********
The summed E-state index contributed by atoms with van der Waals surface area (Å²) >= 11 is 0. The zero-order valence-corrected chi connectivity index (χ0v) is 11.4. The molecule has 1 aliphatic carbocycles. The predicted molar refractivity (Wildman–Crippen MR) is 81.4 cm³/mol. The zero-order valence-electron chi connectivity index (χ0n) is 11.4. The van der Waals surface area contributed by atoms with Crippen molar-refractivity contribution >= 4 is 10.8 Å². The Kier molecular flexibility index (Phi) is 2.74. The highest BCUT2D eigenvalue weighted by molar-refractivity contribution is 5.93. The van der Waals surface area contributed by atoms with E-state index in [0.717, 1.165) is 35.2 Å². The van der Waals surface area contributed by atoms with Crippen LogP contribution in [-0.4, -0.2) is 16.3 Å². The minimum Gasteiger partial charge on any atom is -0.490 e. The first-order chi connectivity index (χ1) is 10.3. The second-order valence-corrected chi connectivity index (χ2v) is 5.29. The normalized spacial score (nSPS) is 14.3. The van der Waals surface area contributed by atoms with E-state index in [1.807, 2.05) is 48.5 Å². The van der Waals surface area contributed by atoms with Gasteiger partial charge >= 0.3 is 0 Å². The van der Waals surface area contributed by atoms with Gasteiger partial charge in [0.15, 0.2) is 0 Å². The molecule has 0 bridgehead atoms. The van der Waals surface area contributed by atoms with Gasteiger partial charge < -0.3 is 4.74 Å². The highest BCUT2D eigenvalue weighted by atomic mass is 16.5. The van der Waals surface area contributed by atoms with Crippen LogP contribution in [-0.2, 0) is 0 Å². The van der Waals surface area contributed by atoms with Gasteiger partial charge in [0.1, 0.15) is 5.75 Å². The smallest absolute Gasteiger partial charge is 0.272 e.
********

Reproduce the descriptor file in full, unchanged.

The summed E-state index contributed by atoms with van der Waals surface area (Å²) >= 11 is 0. The zero-order valence-corrected chi connectivity index (χ0v) is 11.4. The molecule has 1 aliphatic carbocycles. The predicted molar refractivity (Wildman–Crippen MR) is 81.4 cm³/mol. The zero-order valence-electron chi connectivity index (χ0n) is 11.4. The van der Waals surface area contributed by atoms with Crippen molar-refractivity contribution >= 4 is 10.8 Å². The Kier molecular flexibility index (Phi) is 2.74. The highest BCUT2D eigenvalue weighted by molar-refractivity contribution is 5.93. The van der Waals surface area contributed by atoms with E-state index in [0.717, 1.165) is 35.2 Å². The van der Waals surface area contributed by atoms with Crippen LogP contribution in [-0.4, -0.2) is 16.3 Å². The minimum Gasteiger partial charge on any atom is -0.490 e. The first-order chi connectivity index (χ1) is 10.3. The second-order valence-corrected chi connectivity index (χ2v) is 5.29. The normalized spacial score (nSPS) is 14.3. The van der Waals surface area contributed by atoms with E-state index in [1.807, 2.05) is 48.5 Å². The van der Waals surface area contributed by atoms with Gasteiger partial charge >= 0.3 is 0 Å². The van der Waals surface area contributed by atoms with Gasteiger partial charge in [0.15, 0.2) is 0 Å². The molecule has 0 bridgehead atoms. The van der Waals surface area contributed by atoms with Gasteiger partial charge < -0.3 is 4.74 Å². The highest BCUT2D eigenvalue weighted by atomic mass is 16.5. The van der Waals surface area contributed by atoms with Crippen LogP contribution in [-0.2, 0) is 0 Å². The van der Waals surface area contributed by atoms with Gasteiger partial charge in [0.1, 0.15) is 5.75 Å². The smallest absolute Gasteiger partial charge is 0.272 e.